The importance of fantasy in childrens play

Published: 01st July 2007
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What is fantasy play?

Fantasy play is when young children create stories and act them out. Toddlers love this kind of role playing and it is really important for developing skills which will be invaluable to them in later life. What may seem a simple game of "going shopping" can actually involve quite complex thinking skills such as:

Planning, including deciding what to play in the first place (e.g., going shopping), the roles involved (e.g., shopper, baker, butcher, shop assistant), and things needed for the activity (e.g., car, trolley, shopping list, bags, money)

Problem solving and negotiating (e.g., "This time I'll be shop assistant helping you and you can be the person doing the shopping and trying to find what you need, and next time we'll swap over.")

Communicating through words and actions. From a very young age children practise their newly acquired talking skills through pretend play and will often chatter away to themselves whilst acting out a situation.

Expressing emotions (e.g., disappointment when you can't find what you want in the shop, panic when you realise you are running late)

Creativity and imagination; these type of games can get more elaborate as children get older (e.g., instead of simply being a shop assistant, they become a royal helper finding an exotic outfit for a king or queen)

Memory skills, as favourite experiences are repeated time and time again (e.g., going on holiday, visiting a favourite relative, having a birthday party)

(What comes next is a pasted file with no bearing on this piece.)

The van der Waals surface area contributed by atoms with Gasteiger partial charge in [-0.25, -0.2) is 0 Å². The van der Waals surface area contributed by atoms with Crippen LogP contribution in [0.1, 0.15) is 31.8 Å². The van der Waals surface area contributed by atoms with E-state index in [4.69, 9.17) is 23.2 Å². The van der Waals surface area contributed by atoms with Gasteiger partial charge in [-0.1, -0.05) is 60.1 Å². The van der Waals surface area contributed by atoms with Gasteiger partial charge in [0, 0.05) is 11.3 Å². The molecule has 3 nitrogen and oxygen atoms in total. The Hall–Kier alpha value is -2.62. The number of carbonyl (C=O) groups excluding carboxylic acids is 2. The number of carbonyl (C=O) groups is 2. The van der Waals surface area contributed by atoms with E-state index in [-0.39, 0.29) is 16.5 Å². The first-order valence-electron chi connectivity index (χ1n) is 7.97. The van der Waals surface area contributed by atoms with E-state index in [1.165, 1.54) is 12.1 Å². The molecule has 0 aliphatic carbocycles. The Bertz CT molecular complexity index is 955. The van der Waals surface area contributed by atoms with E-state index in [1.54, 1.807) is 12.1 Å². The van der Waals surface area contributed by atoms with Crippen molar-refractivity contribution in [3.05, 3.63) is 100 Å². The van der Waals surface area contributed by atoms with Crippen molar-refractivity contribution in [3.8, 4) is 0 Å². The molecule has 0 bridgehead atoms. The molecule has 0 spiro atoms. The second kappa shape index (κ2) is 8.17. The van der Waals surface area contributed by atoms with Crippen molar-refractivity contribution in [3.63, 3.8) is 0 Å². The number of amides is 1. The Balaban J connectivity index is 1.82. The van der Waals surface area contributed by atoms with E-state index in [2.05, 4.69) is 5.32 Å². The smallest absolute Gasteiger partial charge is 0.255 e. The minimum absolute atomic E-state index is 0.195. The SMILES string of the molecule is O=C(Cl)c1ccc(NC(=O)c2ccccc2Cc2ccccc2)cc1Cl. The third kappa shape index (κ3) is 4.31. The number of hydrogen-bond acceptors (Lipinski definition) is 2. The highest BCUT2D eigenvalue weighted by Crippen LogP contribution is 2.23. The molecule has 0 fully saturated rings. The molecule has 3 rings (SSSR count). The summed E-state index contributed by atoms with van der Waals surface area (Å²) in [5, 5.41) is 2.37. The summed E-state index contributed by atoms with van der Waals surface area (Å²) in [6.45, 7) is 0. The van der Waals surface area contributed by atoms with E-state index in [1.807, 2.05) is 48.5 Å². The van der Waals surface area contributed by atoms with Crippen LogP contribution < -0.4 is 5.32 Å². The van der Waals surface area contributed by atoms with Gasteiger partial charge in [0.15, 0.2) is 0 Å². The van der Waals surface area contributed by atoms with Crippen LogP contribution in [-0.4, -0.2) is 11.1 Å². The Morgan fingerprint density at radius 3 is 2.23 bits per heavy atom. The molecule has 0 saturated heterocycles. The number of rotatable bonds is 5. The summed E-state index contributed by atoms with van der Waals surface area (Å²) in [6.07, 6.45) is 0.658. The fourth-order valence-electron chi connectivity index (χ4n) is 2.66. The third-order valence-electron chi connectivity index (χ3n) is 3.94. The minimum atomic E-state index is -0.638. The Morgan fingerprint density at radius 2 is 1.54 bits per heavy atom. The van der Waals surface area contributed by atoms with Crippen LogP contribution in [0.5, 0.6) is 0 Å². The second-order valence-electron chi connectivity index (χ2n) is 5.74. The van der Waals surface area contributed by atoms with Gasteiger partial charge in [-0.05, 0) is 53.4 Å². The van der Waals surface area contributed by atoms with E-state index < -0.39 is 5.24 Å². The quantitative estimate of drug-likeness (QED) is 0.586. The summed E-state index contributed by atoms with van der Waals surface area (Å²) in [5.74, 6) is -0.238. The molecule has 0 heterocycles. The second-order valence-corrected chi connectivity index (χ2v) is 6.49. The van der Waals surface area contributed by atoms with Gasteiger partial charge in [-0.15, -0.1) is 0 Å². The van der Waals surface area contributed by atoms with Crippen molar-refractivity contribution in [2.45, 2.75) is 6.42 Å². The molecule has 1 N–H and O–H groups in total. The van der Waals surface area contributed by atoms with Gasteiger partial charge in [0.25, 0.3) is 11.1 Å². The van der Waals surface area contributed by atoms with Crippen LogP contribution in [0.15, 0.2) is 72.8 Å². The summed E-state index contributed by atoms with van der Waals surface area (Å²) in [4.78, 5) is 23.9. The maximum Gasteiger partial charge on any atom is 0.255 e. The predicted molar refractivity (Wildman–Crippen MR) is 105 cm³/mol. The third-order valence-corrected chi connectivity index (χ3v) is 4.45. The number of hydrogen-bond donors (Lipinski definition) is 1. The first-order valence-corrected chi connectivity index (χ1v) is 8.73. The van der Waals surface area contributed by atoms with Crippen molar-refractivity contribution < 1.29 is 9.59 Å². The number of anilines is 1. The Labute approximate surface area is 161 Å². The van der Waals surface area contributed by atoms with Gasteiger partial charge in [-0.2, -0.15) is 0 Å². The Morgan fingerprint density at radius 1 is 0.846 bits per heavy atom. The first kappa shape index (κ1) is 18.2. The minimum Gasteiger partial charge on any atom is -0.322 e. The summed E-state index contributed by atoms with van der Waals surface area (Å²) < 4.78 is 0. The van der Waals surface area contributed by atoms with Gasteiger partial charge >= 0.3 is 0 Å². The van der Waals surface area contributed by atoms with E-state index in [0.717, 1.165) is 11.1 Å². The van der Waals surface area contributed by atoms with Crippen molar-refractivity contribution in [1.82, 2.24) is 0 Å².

How can I help my child develop these skills?

You can help develop these skills further by:

1. Creating a dressing up box and filling it with old clothes, scarves, jewellery, bags and hats that can be used for pretend play.

2. Encouraging children to talk about their pretend play, but without interrupting the flow of play. However, keep an eye on the 'theme'. If the fantasy play constantly tends towards violence eg wild monsters hurting people, research shows that this indicates children who are angrier and less cooperative.

3. Joining in! Offer suggestions but let the child lead as this will help develop their independence. You could try having a tea party, dressing a doll or playing hairdressers for example.

Great toys for pretend play:

There are so many toys on the market that are great for encouraging pretend play, including some fantastic educational wooden toys and traditional wooden toys. Here are just a few examples;

- wooden garage

- kitchen equipment like wooden cookers and toasters

- cash register

- diy toolbox

- gardeners kit

- vanity case

- dustpan, brush and broom

- pretend food that velcros together so it can be cut and sliced

Find out more about educational wooden toys for children which help encourage and develop fantasy play in children.


Karen Singleton

Strawberry Children's Toys

Karen is a mum of two who is passionate about quality, affordable toys which encourage learning and development through play. She runs her own online independent shop specialising in educational wooden toys and traditional wooden toys for babies and children under 5. All toys featured on Strawberry Children's Toys are played with, tested and enjoyed by real children.

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